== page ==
Dennis Kozlowski

O frabjous day! ZOMG, I WIN TEH INTERNETZ!!!

Have you gotten a flurry of these things as well? Emails of an exuberantly preposterous nature, full of rip-snorters that make you wonder how the authors managed to create such a sublime pastiche of accurate and absurd, plausible and im-?

Apparently, there are LOTS of otherwinners.” And thanks to the many websites that seek to expose internet scams, it’s possible to read several versions of this email. Reading across versions allows several interesting patterns emerge.

Scam Emails as a Literary Genre

On the one hand, it suggests that scam letters can be read as a kind of literary form in their own right—an insight, I’m happy to say, that has been offered by others, notably Scam-O-Rama, which notes that scammers’ missives “smack of political satire, [and] contain elements harking back to 19th century literature.” If you can get past the jarring confusion about the words “Corporation” and “Incorporation” (plus the random plural added to the latter), the authors of the “Google Incorporations” series have a virtually Dickensian flair, from the names they invent for the letters’ authors to their conceits about why and how Google is distributing its  largesse.

Two literary aspects of the letters stood out to me:

  • The names
    Most versions of the letter are putatively authored by someone bearing the title of “Doctor.” Whether this is supposed to connote a medical credential or a doctorate is unclear—that’s part and parcel of the strategic ambiguity employed throughout the letters. The names themselves range from the mundane (“Dr. Frank Smith” or “Dr. Nelson Cole”) to the more memorable (“Dr. Kibbs Richardson”). One particularly flamboyant letter is authored by a certain “Sir Richard Scholes,” purportedly the “Foreign Transfer Manager” for Google. Because of course a British lord would occupy a middle management position at an American high tech company. My personal favorite is “Dr. Paul Zimmaman”—written as if by a person who has never seen “Zimmerman” written out, but has heard the name spoken and just spelled it as it sounded.
  • The vocabulary
    This seems to be one of the defining characteristics of SPAM “literature” in all genres, not just the “Google Incorporations” series. For whatever reason, scammers just love the word “hence.” As in “Hence we do believe with your winning prize, you will continue to be active and patronage to the Google search engine.” So that’s -1 for inability to distinguish between a noun and a verb (“patronage”), but +1 for the “Hence”?Running a close second is the word “therefore,” as in “You have therefore won the entire sum of ?450,000.00 {Four Hundred And Fifty Thousand Great British Pounds Sterling} and also a certificate of prize claims will be sent along side your winning cheque.” A certificate! Making things even more official!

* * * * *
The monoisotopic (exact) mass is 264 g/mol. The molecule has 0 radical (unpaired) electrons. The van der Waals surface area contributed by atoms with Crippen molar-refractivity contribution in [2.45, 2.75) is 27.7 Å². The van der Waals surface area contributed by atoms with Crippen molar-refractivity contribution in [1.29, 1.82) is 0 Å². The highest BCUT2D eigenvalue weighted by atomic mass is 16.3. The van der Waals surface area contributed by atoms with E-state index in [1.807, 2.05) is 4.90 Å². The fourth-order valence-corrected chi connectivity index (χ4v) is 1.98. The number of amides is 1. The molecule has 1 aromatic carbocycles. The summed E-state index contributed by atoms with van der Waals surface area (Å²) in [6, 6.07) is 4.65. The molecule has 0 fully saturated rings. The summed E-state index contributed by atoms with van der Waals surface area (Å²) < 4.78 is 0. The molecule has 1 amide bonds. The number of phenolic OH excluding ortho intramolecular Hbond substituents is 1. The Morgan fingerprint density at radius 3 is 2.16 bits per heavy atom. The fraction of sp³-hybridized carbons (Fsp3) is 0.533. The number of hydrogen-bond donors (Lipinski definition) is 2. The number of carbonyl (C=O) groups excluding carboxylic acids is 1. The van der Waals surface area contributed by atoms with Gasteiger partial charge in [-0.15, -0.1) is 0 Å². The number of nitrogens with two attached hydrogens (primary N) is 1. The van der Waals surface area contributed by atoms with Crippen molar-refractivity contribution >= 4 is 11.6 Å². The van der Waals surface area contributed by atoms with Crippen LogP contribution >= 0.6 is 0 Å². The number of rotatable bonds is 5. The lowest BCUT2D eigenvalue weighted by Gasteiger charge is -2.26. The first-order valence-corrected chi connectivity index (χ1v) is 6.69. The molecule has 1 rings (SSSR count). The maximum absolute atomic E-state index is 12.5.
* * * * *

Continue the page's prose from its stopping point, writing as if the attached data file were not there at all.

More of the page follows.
Making things seem official is the name of the game: for instance, you aren’t just asked how you want to get your money, you have to “select your mode of prize remittance.” Prolixity FTW!

Global Capitalism as Seen from the Periphery

Secondly, the “Google Incorporations” letters can be read from a more sociologically analytical standpoint, for what they tell us about the mental models some people hold of the contemporary global economy. In this sense, the letters can be savored both as unintentional comedy and as commentary on how capitalism is understood in some parts of the world.

The assumptions underlying the “Google Incorporations” series are revealing as accounts that the authors think will be plausible to readers (e.g., potential victims or “marks”). Obviously, the authors know that Google isn’t giving away money, but they’re hoping to create a convincing illusion.

My interest lies here: the pastiche of capitalism that the scammers are producing. What features do they consider indispensible to creating that illusion? The many ways in which they fail to portray corporate activity realistically are glaringly obvious. But I’m interested in what they think is going to fly with readers—at least well enough to get readers to cough up the personal data the scammers are seeking.